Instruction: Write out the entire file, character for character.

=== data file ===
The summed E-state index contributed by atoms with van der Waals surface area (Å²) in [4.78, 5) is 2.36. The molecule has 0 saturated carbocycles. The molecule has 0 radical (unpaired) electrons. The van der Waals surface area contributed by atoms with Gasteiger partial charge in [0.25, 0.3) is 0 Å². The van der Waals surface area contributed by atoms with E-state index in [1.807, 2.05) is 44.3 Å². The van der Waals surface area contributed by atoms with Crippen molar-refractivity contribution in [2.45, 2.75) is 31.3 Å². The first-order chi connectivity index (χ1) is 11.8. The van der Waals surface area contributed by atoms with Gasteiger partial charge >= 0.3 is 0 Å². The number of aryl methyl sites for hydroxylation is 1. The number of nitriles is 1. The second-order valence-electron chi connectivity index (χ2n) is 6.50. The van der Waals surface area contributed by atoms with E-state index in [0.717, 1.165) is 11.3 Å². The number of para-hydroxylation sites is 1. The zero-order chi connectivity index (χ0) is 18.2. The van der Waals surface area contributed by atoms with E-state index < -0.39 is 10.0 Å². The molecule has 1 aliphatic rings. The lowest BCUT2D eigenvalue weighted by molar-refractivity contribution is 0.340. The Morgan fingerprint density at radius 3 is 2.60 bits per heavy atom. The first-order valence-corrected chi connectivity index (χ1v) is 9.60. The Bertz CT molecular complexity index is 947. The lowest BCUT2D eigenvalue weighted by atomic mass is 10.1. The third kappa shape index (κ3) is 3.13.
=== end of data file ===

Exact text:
The summed E-state index contributed by atoms with van der Waals surface area (Å²) in [4.78, 5) is 2.36. The molecule has 0 saturated carbocycles. The molecule has 0 radical (unpaired) electrons. The van der Waals surface area contributed by atoms with Gasteiger partial charge in [0.25, 0.3) is 0 Å². The van der Waals surface area contributed by atoms with E-state index in [1.807, 2.05) is 44.3 Å². The van der Waals surface area contributed by atoms with Crippen molar-refractivity contribution in [2.45, 2.75) is 31.3 Å². The first-order chi connectivity index (χ1) is 11.8. The van der Waals surface area contributed by atoms with Gasteiger partial charge >= 0.3 is 0 Å². The number of aryl methyl sites for hydroxylation is 1. The number of nitriles is 1. The second-order valence-electron chi connectivity index (χ2n) is 6.50. The van der Waals surface area contributed by atoms with E-state index in [0.717, 1.165) is 11.3 Å². The number of para-hydroxylation sites is 1. The zero-order chi connectivity index (χ0) is 18.2. The van der Waals surface area contributed by atoms with E-state index < -0.39 is 10.0 Å². The molecule has 1 aliphatic rings. The lowest BCUT2D eigenvalue weighted by molar-refractivity contribution is 0.340. The Morgan fingerprint density at radius 3 is 2.60 bits per heavy atom. The first-order valence-corrected chi connectivity index (χ1v) is 9.60. The Bertz CT molecular complexity index is 947. The lowest BCUT2D eigenvalue weighted by atomic mass is 10.1. The third kappa shape index (κ3) is 3.13.